A Portage Life in the Spotlight: Mark Bedella

A Portage Life in the Spotlight: Mark Bedella

People are constantly learning new things about themselves. Whether it’s something as big as realizing that parenthood isn’t so hard or as small as realizing you don’t like a certain type of food anymore, these revelations are important, and what we do with them is even more so. When Mark Bedella realized he was no longer happy with his career, he decided to take a risk and make a change, and for that, he is truly inspiring.

Bedella grew up in East Chicago and Highland and graduated from Highland High School. After graduating, Bedella spent a few years traveling to Grateful Dead concerts around the country. Once he had a family, though, he settled down in the transportation industry. 

Bedella was a transportation manager for quite a few years. He spent a lot of time away from home with work, but he was able to support his family, and that’s what counted. However, after COVID-19 hit, Bedella’s outlook on life completely changed. 

“We worked through COVID, and it wasn't easy. I had someone that was dear to me pass away during COVID, and that was the turning point for me in my life. I knew that I couldn't be in transportation anymore. I knew that I didn't want to be in transportation the rest of my life–I was burnt out and wanted to spend more time with my family,” said Bedella. 

The big question, though, was what was he going to do? Bedella had spent his whole life barbecuing–his stepdad taught him how to grill when he was young, and he’d always loved it. After visiting his daughter in Texas and seeing how live-fire barbecue was done down there, he decided that’s exactly what he should do: bring live-fire barbecue to Northwest Indiana. 

“I was just in Dallas trying out the barbecue, and it dawned on me that cooking with wood, live-fire barbecue, is just not done out here because it's not sustainable for the restaurants. It's tough being out all winter to do this, and you’ve got to have knowledge. Live-fire cooking with charcoal and wood is what I’ve always done, so I figured I could do that out here. I do it year round anyway, just on a smaller scale. So, that's what inspired me to do it,” said Bedella. 

Bedella got to work on his new business, Smoke on the Water. He found the smoker, found the truck, and found his suppliers, and since then, everything’s boomed. He travels all over the place for different events and couldn’t be happier. 

“We had a great year. I mean, we actually made profits. We made profits, probably four months in. I started covering all the bills, and then shortly after that, we started covering all the bills and making money too. I hired two employees, and it’s just been going from there,” said Bedella.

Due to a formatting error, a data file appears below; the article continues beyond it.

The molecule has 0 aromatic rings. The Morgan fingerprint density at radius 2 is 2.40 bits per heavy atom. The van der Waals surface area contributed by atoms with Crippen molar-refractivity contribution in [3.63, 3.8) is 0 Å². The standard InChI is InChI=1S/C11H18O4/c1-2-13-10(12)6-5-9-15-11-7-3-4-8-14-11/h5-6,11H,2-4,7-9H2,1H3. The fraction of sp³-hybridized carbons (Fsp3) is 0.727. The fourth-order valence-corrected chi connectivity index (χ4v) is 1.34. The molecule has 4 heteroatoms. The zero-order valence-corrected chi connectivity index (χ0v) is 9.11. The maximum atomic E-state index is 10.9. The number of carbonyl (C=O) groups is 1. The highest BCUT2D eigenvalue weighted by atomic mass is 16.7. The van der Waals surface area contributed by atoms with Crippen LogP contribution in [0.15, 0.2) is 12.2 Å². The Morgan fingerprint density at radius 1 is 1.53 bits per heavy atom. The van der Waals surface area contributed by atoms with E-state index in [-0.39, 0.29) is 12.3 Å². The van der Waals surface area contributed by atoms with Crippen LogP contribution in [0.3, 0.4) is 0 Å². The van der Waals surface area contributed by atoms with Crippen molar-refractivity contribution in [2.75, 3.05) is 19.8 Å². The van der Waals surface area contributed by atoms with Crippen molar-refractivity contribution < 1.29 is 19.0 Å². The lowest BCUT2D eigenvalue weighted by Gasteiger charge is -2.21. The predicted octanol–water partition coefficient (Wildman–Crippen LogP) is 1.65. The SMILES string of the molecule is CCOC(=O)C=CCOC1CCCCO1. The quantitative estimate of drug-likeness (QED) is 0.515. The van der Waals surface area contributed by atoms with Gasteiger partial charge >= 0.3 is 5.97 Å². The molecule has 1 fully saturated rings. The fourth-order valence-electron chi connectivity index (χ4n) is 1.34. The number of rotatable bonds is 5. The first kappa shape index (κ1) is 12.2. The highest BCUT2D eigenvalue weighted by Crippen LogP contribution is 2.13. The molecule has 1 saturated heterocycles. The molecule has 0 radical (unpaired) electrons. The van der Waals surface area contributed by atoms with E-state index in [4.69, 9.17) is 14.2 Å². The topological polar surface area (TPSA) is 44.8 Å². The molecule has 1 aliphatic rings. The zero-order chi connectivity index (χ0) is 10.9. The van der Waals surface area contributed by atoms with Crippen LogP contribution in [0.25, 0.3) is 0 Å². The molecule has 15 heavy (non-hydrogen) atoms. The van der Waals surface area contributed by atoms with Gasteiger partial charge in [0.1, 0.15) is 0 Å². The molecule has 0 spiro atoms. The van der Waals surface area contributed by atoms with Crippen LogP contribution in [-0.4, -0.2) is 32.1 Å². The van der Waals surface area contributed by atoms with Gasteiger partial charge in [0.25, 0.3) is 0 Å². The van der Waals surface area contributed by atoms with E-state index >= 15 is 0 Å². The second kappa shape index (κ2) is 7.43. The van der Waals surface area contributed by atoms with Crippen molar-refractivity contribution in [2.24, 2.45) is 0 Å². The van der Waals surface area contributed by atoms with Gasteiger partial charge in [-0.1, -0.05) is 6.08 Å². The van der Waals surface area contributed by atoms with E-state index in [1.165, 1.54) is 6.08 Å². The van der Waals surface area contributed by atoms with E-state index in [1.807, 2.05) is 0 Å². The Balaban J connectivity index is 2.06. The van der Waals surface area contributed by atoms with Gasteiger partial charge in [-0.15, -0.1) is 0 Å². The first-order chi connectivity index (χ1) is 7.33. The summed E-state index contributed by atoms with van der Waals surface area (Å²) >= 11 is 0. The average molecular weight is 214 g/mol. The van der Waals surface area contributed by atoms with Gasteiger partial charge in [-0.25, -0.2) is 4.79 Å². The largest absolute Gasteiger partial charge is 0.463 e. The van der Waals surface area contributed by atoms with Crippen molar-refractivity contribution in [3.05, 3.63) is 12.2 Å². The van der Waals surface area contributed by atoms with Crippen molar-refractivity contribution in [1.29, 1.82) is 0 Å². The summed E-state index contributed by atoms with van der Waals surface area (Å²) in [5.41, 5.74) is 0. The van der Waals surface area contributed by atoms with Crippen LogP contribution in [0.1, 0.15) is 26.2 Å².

Bedella’s favorite part of his job is seeing how happy his food makes people. 

“Watching people take a bite of my food and enjoy it, the sounds they make, and telling me it’s the best brisket they've ever had: that's what keeps me going. It's a lot of work–a good brisket takes 12 to 15 hours on a smoker– so it's a lot of love that goes into this food. Seeing people enjoy it is definitely one of the main reasons why I keep going,” said Bedella. 

Bedella is also excited about how much Smoke on the Water has allowed him to give back to the community.

“We’re always trying to give back to the community as much as we possibly can whether we're donating food, or donating briskets, or I'm just volunteering my time. I used to do a lot of service work before and did volunteer work at a homeless shelter in Gary for a good part of my life, and I’ve tried to instill those values in this business. The only way you're gonna find happiness or peace within yourself is to go out and volunteer,” said Bedella. 

Bedella has high hopes for the future. Eventually, he’d love to retire the food truck and have his own brick-and-mortar restaurant. Until then, however, he’s just happy to look after his family. 

“I want this thing to be successful. I want to be able to support my family on it. That's my goal for this year in 2023–make it sustainable. Not just cover all the bills, but support my family and have something for them,” said Bedella. 

Of course, none of this would have been possible if Bedella hadn’t taken that leap of faith and pursued something new. 

“You just have to do it. Life is short, and if there’s one thing that I've learned it’s that happiness is an inside job. All the money and work and all that other stuff isn't going to make you happy. You have to go for it and do what you love before time runs out,” said Bedella. 

Bedella is incredibly thankful for his wife and family for their endless support and love. He’s also incredibly grateful for his two employees who have been an immeasurable help to him in his journey. 

“The food truck business is not easy. I mean, it's long, long hours--sometimes we put in 18-hour days. I don't expect them to go as hard as I do, but they definitely try, and I wouldn’t have been able to do this without them this summer,” said Bedella. 

The next time you realize something important about yourself, don’t be afraid. Take that risk, make that jump–your life will be all the better for it.